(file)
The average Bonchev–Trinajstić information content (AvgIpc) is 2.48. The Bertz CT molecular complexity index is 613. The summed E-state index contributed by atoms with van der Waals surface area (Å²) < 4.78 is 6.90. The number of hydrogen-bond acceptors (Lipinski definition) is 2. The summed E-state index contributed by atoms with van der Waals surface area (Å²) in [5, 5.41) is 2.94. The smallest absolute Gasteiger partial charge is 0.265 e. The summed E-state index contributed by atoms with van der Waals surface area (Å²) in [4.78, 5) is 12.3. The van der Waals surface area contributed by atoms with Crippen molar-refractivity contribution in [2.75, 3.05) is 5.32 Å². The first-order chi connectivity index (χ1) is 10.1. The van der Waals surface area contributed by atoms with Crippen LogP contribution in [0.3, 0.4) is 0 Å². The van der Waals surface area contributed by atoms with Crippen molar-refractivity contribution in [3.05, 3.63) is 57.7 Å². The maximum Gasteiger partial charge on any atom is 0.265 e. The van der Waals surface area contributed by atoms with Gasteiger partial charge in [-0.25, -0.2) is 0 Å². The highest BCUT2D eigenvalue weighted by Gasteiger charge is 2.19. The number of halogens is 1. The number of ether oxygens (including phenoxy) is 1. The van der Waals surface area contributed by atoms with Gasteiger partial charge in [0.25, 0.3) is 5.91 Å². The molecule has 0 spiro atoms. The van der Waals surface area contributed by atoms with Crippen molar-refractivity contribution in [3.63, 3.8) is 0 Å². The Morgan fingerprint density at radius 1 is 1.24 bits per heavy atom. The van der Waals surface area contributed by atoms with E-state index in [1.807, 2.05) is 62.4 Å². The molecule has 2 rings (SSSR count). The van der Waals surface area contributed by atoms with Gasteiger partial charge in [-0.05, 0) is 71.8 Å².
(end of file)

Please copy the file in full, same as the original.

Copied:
The average Bonchev–Trinajstić information content (AvgIpc) is 2.48. The Bertz CT molecular complexity index is 613. The summed E-state index contributed by atoms with van der Waals surface area (Å²) < 4.78 is 6.90. The number of hydrogen-bond acceptors (Lipinski definition) is 2. The summed E-state index contributed by atoms with van der Waals surface area (Å²) in [5, 5.41) is 2.94. The smallest absolute Gasteiger partial charge is 0.265 e. The summed E-state index contributed by atoms with van der Waals surface area (Å²) in [4.78, 5) is 12.3. The van der Waals surface area contributed by atoms with Crippen molar-refractivity contribution in [2.75, 3.05) is 5.32 Å². The first-order chi connectivity index (χ1) is 10.1. The van der Waals surface area contributed by atoms with Crippen LogP contribution in [0.3, 0.4) is 0 Å². The van der Waals surface area contributed by atoms with Crippen molar-refractivity contribution in [3.05, 3.63) is 57.7 Å². The maximum Gasteiger partial charge on any atom is 0.265 e. The van der Waals surface area contributed by atoms with Gasteiger partial charge in [-0.25, -0.2) is 0 Å². The highest BCUT2D eigenvalue weighted by Gasteiger charge is 2.19. The number of halogens is 1. The number of ether oxygens (including phenoxy) is 1. The van der Waals surface area contributed by atoms with Gasteiger partial charge in [0.25, 0.3) is 5.91 Å². The molecule has 0 spiro atoms. The van der Waals surface area contributed by atoms with Crippen molar-refractivity contribution in [3.63, 3.8) is 0 Å². The Morgan fingerprint density at radius 1 is 1.24 bits per heavy atom. The van der Waals surface area contributed by atoms with E-state index in [1.807, 2.05) is 62.4 Å². The molecule has 2 rings (SSSR count). The van der Waals surface area contributed by atoms with Gasteiger partial charge in [-0.05, 0) is 71.8 Å².